In 2018 I suffered from terrible burnout.
It was caused by many things, but the core of it was overworking, and neglecting my health and happiness for a prolonged period of time.
I’ve since recovered from burnout and started a new software company, but I’m careful to make sure I don’t repeat the same bad habits that led me to overwork myself before.
I use the following as a checklist to help me maintain work-life balance and my best health possible.
Software CEO and writer, Heather R Morgan, in a hotel lobby in Beirut, Lebanon
In the face of the Wuhan Coronavirus it’s important that we take extra care of our health to keep our immune systems strong, but these are great tips to keep busy ambitious professionals healthy.
Not all will be right for you, but pick the ones that work best, and adapt these lessons to make them your own:
1. Have other hobbies and passions outside of work
Amidst burnout I discovered rap. This has been my main non-work passion ever since, but I also like to do other creative activities such as filmmaking and art. It doesn’t matter what your hobby is as long as it makes you happy and doesn’t involve you doing your regular work. Trust me: you can’t have work-life balance if you don’t have a life.
2. Schedule non-work time
I am naturally a neurotic obsessive workaholic. I wasn’t always the best employee, but since I became an entrepreneur I have been in love with my work. If you’re a workaholic like me, you probably need to actually schedule non-work and other fun time for yourself. Don’t wait for your once a year vacation to make time for yourself; schedule a few hours or days of “you time” to help keep you healthy and happy. Just make sure you actually take it! (I’m not always the best at following this rule, but I’m trying to be better.)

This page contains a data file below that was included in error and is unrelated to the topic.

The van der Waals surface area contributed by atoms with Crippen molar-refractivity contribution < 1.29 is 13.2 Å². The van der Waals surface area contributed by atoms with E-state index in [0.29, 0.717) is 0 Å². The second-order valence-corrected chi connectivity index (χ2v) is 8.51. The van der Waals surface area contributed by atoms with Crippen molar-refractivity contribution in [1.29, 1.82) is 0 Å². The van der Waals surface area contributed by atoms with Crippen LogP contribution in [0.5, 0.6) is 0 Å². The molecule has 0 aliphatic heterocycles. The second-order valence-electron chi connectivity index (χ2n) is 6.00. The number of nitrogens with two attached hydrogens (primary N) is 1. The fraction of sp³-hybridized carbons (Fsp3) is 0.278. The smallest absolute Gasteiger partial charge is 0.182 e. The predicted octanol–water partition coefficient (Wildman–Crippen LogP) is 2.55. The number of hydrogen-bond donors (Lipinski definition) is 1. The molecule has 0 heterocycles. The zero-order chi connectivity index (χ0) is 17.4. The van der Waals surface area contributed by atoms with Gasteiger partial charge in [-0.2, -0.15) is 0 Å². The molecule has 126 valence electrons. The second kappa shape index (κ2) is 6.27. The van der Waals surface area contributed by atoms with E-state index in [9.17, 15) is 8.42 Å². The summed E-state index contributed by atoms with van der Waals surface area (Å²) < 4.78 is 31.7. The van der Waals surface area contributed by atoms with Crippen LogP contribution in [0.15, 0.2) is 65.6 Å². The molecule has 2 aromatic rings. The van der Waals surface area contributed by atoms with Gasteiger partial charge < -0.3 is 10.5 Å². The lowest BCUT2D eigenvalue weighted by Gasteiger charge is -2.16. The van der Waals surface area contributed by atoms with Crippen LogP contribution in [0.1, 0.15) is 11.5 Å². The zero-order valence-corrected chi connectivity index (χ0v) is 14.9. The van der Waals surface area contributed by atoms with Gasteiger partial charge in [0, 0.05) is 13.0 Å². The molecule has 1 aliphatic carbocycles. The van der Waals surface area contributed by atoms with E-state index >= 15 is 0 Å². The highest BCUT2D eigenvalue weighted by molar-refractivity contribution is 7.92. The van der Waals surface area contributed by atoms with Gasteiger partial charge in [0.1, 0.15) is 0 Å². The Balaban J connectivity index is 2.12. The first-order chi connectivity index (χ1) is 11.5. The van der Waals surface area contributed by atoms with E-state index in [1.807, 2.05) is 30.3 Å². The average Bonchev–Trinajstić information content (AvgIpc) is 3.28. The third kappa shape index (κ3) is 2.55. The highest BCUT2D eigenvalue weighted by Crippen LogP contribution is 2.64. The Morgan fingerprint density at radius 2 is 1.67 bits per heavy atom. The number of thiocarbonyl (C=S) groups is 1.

3. Have a cutoff time for work
This is so important, especially if you live with other workaholics. When I lived in San Francisco, it was so easy to keep working endlessly because many of my friends were entrepreneurs or ambitious tech workers who loved what they did. They would ask if we could push things later, and then so would I, and so on. And then we never met up and never went out. I just picked a somewhat arbitrary number —9 PM — for my cutoff time. But if you have an actual scheduled activity that you’re excited about, whether it’s a class or group you meet with, that might be even better because you’re less likely to break your cutoff time. Whatever you can do to increase accountability to actually stop working at your cutoff time, do it.
I’m still not great at this, but I’m working at it. I have a hard time sitting still and doing nothing, so I prefer meditations that are more physically active. But there are many types of meditations out there; do what works for you.
5. Get enough sleep
I cannot stress this enough. This rule also goes well with my “cutoff time” rule, since you need some amount of time to wind down before your brain can rest and sleep. I personally don’t function well without my full 8 hours, but everyone is different. Do keep in mind that too much screen time right before bed can hurt your sleep quality and ability to fall asleep. I wear computer glasses to block out blue light because I’m very sensitive to light and bright screens keep me wired.
6. Cook your own meals
Basically say, “NO!” to Soylent. I realize that not everyone can cook their own meals —either because they don’t know how to cook or don’t have access to a kitchen. However, I truly believe that food is central to life and being human, and that the time spent making and eating food should be savored. Because my team is remotely distributed, I usually try to cook my own lunch whenever I can. Not only does this ensure what I’m eating is healthy and right for my nutrition, but it helps me take a moment to slow down in the middle of the day.